4 Quick Pligg Tips and Tricks

I have been working with Pligg for over four years now, and during that time I have collected several useful snippets of code that I found found to be quite useful when designing a Pligg template. This article includes some of those snippets, as well as some general tips for using Pligg CMS.

1. Smarty Modifiers and Functions

Here is another great feature that has been improved with the 1.0.2 release. We have recently added new Smarty modifiers and functions that allow you to alter variable output values. Many, but not all, of these modifiers have been documented by Smarty and Template Lite. Below are some examples of how you could use these Smarty modifiers to alter story content in link_summary.tpl.

Replace one word with another

The replace modifier is perhaps my favorite Smarty modifier because it can do a lot of fun things. Keep in mind that it does literal searches when finding terms to replace, so any difference in capitalization will be ignored.

Input:I just wanted to say hello.
Output:I just wanted to say howdy.

Next is an example of using 2 replace modifiers on the same variable. This example should be enough for you to figure out how to combine 2 or more modifiers to effect a single variable.

{$story_content|replace:’hello’:’howdy’|replace:’just wanted’:’love’}
Input:I just wanted to say hello.
Output:I love to say howdy.

Count the number of characters used

This will tally the number of characters used in a variable, including whitespace.


Truncate the story after 30 characters

This snippet will round the content to the nearest full word, making the output equal to or less than 30 characters every time. There are a variety of ways to use the truncate modifier, demonstrated on Smarty.net.


Capitalize each word

This will capitalize the first letter of every word.


Uppercase each word

Does exactly what you think it would, capitalizes every letter of every word.


Do some math

Not something that I have used in the past, but someone might find this useful.

{math equation=”(( x + y ) / z )” x=2 y=10 z=2 }

2. Check if a Module is Enabled

This next code snippet is an example of how you can check if a module is enabled or not from your template. If you design template that depends on a module, you can display an error message letting them know that they need to enable that module.

{if check_for_enabled_module(‘auto_update’,1)}      <!– Auto Update Module is enabled –> {else}      You need to enable the Auto Update module! {/if}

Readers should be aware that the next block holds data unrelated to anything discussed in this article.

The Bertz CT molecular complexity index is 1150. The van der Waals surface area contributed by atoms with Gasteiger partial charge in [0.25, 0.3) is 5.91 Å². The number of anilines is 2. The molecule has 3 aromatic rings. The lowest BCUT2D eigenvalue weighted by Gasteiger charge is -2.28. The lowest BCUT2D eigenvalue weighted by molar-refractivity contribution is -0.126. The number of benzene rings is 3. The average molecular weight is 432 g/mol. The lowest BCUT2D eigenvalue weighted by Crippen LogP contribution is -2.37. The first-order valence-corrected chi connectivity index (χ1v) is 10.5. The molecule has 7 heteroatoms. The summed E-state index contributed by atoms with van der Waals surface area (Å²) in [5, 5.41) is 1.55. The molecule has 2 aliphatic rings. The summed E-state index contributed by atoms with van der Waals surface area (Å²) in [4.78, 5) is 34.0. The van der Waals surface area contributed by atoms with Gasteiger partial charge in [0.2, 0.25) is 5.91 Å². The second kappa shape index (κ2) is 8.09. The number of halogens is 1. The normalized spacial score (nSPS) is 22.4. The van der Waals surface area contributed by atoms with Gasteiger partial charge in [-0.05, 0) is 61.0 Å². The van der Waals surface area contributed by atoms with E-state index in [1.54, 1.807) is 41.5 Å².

3. Module Language Translations

Lets say for example that you have a Russian Pligg site, where under Admin > Configure > Misc > Language you have set your site’s language to “russian”. This will not only change the main Pligg language file to Russian (/languages/lang_russian.conf), but it will also check for modules that have a Russian language file.

Many modules come with a lang.conf file, located in the module’s directory. This file defines the language variables used in the module, making it simple to change all of the words used by the module since they are contained in just 1 file. Modules will scan for a localized version of this language file before defaulting to a lang.conf file. For example if you have set your site language as “russian”, modules will try to load a lang_russian.conf file from the module directory before trying to use lang.conf.

4. Month, Day, Year, and Time Timestamps

Previous to 1.0.2, there was no simple method to print the submission time and date without using a two-line snippet of PHP in a template. The default setting would display X number of days ago that the story was submitted. The 1.0.2 release makes it much easier to insert a more standard timestamp on the story by letting you replace:

{$link_submit_timeago} {#PLIGG_Visual_Comment_Ago#}

With this:


This new variable will generate a date like “November, 12 2009 12:34 PM”. Similarly, you can display a more useful comment date by inserting the code {$comment_date} in the comment_show.tpl template file.

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